Yonatan Preminger is a doctoral student in Sociology at Ben-Gurion University of the Negev and he is an active member of the Da’am Workers Party.

Editor’s note: This article represent the opinion of the author alone and is presented here as part of our elections coverage. +972 Magazine doesn’t endorse or support any party or candidate. 

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    1. The Trespasser

      Wow. These fellas in BGU are outdated and uneducated.

      I really find it hard to believe that until today there is followers of that failed religion – Communism.

      p.s. there is no known examples of Communist Democratic countries.

      Reply to Comment
    2. BOOZ

      I doubt very much that the concerns listed hereabove come in the top priorities of the Israeli voters. I would rather cite the housing, health insurance, employment issues…together with the encroaching of minority ultra-orthodox parties on public life.

      As far as “useful” vote is concerned…I am sorry to confirm my Israeli friends that, as long as they will have a proportional system (where the country is a sole constituency and seats in the Knesset are distributed in proportion to the ballots) they will remit the destiny of their nation into the hands of party apparatchiks and allow any behind the curtains “combinazioni”.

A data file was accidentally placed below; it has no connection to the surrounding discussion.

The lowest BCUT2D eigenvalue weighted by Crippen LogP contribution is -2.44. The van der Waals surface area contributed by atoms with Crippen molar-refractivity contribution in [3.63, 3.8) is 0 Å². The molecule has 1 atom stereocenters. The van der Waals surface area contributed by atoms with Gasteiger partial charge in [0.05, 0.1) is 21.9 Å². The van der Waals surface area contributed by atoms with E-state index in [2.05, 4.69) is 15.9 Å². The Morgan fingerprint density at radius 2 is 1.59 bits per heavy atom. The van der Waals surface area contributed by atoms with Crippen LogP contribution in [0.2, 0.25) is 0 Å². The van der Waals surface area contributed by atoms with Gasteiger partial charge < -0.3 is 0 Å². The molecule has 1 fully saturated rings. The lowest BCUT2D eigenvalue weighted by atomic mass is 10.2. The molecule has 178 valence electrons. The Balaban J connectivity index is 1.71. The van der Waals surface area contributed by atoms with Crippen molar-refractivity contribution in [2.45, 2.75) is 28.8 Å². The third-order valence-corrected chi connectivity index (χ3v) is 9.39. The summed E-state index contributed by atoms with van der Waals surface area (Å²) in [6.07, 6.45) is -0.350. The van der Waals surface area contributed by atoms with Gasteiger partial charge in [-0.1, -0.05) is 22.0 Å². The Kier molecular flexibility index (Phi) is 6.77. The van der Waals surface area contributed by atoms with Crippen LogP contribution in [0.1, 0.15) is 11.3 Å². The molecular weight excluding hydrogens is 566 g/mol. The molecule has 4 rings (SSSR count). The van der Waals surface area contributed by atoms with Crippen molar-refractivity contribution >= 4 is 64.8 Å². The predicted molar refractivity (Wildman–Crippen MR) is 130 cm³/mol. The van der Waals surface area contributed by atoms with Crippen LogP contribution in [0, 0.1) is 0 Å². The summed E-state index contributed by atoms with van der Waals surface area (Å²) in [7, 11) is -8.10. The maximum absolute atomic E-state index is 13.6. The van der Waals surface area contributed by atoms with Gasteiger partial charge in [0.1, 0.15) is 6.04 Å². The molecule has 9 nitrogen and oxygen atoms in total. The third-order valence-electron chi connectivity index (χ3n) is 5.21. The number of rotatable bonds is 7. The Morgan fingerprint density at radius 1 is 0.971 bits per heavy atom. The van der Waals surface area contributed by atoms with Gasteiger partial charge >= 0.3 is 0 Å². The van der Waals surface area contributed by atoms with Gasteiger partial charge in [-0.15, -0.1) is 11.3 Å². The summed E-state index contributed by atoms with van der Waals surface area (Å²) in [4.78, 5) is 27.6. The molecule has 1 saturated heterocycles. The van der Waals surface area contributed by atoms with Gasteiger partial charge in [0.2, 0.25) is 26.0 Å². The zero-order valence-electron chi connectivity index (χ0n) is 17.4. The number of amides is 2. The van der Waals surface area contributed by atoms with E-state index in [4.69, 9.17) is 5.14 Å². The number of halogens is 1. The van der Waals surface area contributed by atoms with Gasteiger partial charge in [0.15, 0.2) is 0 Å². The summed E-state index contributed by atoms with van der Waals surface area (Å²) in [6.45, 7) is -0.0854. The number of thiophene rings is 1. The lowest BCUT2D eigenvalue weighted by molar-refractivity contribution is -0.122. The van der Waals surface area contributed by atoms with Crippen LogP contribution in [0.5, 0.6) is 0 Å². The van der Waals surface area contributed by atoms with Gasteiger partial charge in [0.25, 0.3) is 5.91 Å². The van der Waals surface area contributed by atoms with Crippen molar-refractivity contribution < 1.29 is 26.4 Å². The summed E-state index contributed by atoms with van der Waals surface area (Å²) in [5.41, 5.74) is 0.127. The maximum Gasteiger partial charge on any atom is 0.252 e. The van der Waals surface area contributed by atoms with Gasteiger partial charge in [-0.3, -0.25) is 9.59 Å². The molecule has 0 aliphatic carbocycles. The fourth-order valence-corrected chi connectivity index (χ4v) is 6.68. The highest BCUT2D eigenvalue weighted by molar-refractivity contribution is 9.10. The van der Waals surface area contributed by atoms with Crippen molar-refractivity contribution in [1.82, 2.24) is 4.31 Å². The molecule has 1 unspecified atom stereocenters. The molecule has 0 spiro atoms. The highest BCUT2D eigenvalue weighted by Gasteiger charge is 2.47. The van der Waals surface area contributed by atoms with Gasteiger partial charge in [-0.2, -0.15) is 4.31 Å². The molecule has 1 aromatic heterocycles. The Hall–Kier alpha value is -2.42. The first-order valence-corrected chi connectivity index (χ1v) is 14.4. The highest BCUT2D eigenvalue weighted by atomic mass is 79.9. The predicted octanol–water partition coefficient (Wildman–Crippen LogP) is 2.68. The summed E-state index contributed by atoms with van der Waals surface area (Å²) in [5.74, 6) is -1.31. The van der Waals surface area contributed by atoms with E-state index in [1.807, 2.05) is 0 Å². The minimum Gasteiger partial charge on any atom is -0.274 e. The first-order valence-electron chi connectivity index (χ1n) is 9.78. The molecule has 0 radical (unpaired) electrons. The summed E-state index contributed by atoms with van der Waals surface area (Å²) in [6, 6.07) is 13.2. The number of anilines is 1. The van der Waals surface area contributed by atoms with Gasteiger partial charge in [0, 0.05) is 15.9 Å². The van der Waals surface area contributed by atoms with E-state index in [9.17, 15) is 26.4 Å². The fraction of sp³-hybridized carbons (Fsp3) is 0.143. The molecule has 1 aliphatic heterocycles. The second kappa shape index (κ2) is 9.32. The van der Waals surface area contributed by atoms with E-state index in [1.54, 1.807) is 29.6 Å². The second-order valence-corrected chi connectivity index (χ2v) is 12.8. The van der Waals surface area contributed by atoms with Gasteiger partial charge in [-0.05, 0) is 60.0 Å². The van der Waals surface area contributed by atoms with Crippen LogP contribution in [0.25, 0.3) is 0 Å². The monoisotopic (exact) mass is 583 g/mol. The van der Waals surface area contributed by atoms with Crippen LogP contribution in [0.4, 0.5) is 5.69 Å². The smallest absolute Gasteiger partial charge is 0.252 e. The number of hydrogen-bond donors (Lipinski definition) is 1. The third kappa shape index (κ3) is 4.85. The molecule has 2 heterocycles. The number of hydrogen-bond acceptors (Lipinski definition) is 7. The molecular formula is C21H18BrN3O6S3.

Here in France, your system is cited in 1st year of Law school as the epitome of unefficiency , as was ours during the 3rd and 4th Republics.

      Just give a try to constituency vote where the successful candidate is democracy-proven by having talked to a maximum of citizens or even by having been proved fit the job by having fulfilled an elective mandate such as local councillor our mayir.

      Reply to Comment
    3. BOOZ

      Oups, typo :

      I should have typed

      Just give a try to constituency vote where the successful candidate is democracy-proven by having talked to a maximum of citizens or even by having been proved fit to the job by having fulfilled an elective mandate such as local councillor or mayor.

      Reply to Comment
    4. XYZ